A few blog posts ago I spoke about retirement with a brief conversation about rollovers. I wanted rollovers to have its own, more in depth, conversation. You can rollover your employer account for two reasons, (1) You leave your job OR (2) You reach the age to withdraw without penalty (59 ½) and you are still working. For today’s blog post, let’s combine these circumstances and call them a “rollable” event.
When a “rollable” event occurs, you have three options: (1) Stay in your plan; (2) Cash out; or (3) Roll your account over. Let’s talk about the first two circumstances. If you have over $5,000 (each plan’s amount might vary slightly) in your 401(k) after separation from your employer, you have the option to stay in your plan. Under $5,000 but over $1,000, your employer can roll your money into an IRA to avoid the administration costs of keeping such a small about in the company’s plan. Under $1,000, your former employer can legally “force you out” if you don’t make other arrangements. A force out is when your employer sends you your a check for your account balance minus a mandatory 20% withholding.
Since we are on the subject of receiving checks from your 401(k), let’s discuss the cash out option. The cash out option is when you decide to take your money and run. You receive a check for whatever is in your 401(k) minus mandatory 20% tax withholding. That sounds great, who couldn’t use some extra money in their pocket? Well, I will ask you the question that my father asked me as a child whenever I was in trouble, “[Is] it worth it?” And on this occasion, it isn’t. There’s no such thing as a free lunch. When you cash out, even though you had 20% withheld, the amount you received is calculated into your income for the year and in most cases, you have to pay MORE taxes. Second, you are subject to a 10% early withdrawal penalty if you are under 59 ½ at tax time. On top of that, you are shorting your retirement goals. Who has money to give away to the government?
What’s the best option? ROLLOVER. Rolling your 401(k) to an Individual Retirement Account (IRA) is a great move. It gives you a wider range of options that are often less expensive that YOU pick. However, you also have the option of rolling your old 401(k) into your new 401(k). But for today’s post, I’m just going to discuss the process of rolling over into an IRA.
Decide where do you want your IRA.
(a) Bank- some people like the convenience of having all their accounts in the same place. However, many banks only offer banking options such as CDs and savings accounts. Some banks can provide investment options through their investment arm, but I do caution you that these options tend to be more expensive than an online account.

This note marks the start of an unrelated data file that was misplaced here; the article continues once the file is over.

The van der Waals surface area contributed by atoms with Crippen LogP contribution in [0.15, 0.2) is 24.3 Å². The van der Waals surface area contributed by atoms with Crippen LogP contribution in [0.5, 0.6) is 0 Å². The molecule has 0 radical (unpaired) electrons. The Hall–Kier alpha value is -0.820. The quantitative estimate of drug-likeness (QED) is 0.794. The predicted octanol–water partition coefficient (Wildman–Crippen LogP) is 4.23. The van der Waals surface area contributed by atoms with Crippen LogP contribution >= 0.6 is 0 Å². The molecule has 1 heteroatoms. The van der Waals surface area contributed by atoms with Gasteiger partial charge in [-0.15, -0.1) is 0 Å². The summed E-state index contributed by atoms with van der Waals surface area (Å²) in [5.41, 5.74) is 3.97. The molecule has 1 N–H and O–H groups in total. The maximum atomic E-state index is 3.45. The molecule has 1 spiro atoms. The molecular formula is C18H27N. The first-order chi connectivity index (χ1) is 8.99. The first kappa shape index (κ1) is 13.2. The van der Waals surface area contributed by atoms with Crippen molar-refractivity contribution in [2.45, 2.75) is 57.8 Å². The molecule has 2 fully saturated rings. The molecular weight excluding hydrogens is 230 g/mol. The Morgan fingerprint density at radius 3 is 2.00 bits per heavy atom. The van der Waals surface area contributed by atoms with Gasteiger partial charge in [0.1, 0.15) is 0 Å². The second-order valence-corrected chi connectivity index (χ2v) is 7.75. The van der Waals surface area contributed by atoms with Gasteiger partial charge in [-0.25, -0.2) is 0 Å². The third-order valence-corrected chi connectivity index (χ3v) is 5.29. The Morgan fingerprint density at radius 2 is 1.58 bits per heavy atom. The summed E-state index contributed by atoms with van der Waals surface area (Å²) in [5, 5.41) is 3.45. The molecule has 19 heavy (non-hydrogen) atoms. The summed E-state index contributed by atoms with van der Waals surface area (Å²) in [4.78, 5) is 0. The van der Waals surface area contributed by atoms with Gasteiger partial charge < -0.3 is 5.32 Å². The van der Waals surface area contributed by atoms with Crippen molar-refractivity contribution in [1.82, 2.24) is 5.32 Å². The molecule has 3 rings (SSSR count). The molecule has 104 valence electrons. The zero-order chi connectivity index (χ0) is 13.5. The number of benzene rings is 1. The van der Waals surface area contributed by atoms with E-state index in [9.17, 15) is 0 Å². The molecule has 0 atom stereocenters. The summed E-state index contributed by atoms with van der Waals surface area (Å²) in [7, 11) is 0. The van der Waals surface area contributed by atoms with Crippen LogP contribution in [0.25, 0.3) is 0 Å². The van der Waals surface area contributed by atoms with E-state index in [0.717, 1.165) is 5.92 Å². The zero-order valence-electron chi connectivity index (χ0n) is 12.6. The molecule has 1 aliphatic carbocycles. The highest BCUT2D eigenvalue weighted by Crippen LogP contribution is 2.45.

(b) Online account- if you don’t mind having your banking accounts in separate places, I prefer online options. They tend to be cheaper. (Although if you want to move your banking relationship, many of these online investment firms have banking options.) Look around for deals (i.e. get $600 when you roll your account over) and make sure you read the fine print!
Decide what kind of an IRA will it be
You should consider rolling your 401(k), or other employer qualified plan, into another qualified account such as a traditional IRA. You have the option to do a Roth conversion, directly from your 401(k), which are popular now. Before doing a Roth conversion, speak with your tax advisor because there are tax implications.
(Most people want to handle this ASAP after they leave a company, but it can take up to 60 days for your separation to show with your 401(k) provider)
(a) Tell your IRA provider that you intend to roll a 401(k) over. They will either give you a form or provide you with the information needed to tell your 401(k) provider to execute the rollover
(b) Call your 401(k) provider or go to your 401(k) online, most providers allow you to verbally request a rollover, and a handful of providers will send your check directly to your IRA company. If they don’t, and send the check to you, just forward the check with the proper paperwork to your IRA.
Note: The general rule in rollover land is this, “As long as you don’t get the money in your hands, then it is not taxable.” So most people get upset when they have a check in their hands from their 401(k). But with a rollover, the check should read, “ (Your IRA Company) FBO (Your name).” The real question is, can you take the IRA check and deposit into your bank account. With an FBO, “for benefit of,” check, you cannot because the check is written to the IRA company for your benefit.
My money’s rolled over. What should I do next? Invest!